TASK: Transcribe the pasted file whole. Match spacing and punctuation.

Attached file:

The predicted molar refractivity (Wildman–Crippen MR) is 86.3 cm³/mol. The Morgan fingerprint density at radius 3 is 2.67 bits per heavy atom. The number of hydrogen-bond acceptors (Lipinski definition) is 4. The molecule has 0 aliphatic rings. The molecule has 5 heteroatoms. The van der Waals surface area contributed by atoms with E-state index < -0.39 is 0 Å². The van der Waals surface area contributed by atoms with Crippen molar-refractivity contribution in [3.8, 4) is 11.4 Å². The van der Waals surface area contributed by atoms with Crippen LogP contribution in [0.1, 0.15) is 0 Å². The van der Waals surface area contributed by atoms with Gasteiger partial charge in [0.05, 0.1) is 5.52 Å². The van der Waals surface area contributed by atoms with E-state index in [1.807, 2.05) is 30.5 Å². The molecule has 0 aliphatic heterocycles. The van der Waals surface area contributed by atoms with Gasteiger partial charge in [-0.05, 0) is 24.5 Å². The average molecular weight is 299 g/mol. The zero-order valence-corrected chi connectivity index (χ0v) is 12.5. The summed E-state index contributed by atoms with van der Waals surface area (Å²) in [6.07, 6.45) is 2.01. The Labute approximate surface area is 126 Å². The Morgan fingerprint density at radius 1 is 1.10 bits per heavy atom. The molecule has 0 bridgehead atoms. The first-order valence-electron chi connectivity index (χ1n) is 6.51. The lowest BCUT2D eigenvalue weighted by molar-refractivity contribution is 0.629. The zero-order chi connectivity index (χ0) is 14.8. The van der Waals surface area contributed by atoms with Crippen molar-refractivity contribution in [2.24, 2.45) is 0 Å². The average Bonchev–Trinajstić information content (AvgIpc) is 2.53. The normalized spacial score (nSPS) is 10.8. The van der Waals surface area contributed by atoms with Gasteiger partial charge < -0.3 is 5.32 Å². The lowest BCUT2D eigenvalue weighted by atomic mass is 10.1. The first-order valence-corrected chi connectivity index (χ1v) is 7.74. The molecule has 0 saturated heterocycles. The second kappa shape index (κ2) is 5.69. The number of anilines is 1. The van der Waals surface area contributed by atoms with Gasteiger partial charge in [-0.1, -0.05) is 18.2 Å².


The predicted molar refractivity (Wildman–Crippen MR) is 86.3 cm³/mol. The Morgan fingerprint density at radius 3 is 2.67 bits per heavy atom. The number of hydrogen-bond acceptors (Lipinski definition) is 4. The molecule has 0 aliphatic rings. The molecule has 5 heteroatoms. The van der Waals surface area contributed by atoms with E-state index < -0.39 is 0 Å². The van der Waals surface area contributed by atoms with Crippen molar-refractivity contribution in [3.8, 4) is 11.4 Å². The van der Waals surface area contributed by atoms with Crippen LogP contribution in [0.1, 0.15) is 0 Å². The van der Waals surface area contributed by atoms with Gasteiger partial charge in [0.05, 0.1) is 5.52 Å². The van der Waals surface area contributed by atoms with E-state index in [1.807, 2.05) is 30.5 Å². The molecule has 0 aliphatic heterocycles. The van der Waals surface area contributed by atoms with Gasteiger partial charge in [-0.05, 0) is 24.5 Å². The average molecular weight is 299 g/mol. The zero-order valence-corrected chi connectivity index (χ0v) is 12.5. The summed E-state index contributed by atoms with van der Waals surface area (Å²) in [6.07, 6.45) is 2.01. The Labute approximate surface area is 126 Å². The Morgan fingerprint density at radius 1 is 1.10 bits per heavy atom. The molecule has 0 bridgehead atoms. The first-order valence-electron chi connectivity index (χ1n) is 6.51. The lowest BCUT2D eigenvalue weighted by molar-refractivity contribution is 0.629. The zero-order chi connectivity index (χ0) is 14.8. The van der Waals surface area contributed by atoms with Crippen molar-refractivity contribution in [2.24, 2.45) is 0 Å². The average Bonchev–Trinajstić information content (AvgIpc) is 2.53. The normalized spacial score (nSPS) is 10.8. The van der Waals surface area contributed by atoms with Gasteiger partial charge < -0.3 is 5.32 Å². The lowest BCUT2D eigenvalue weighted by atomic mass is 10.1. The first-order valence-corrected chi connectivity index (χ1v) is 7.74. The molecule has 0 saturated heterocycles. The second kappa shape index (κ2) is 5.69. The number of anilines is 1. The van der Waals surface area contributed by atoms with Gasteiger partial charge in [-0.1, -0.05) is 18.2 Å².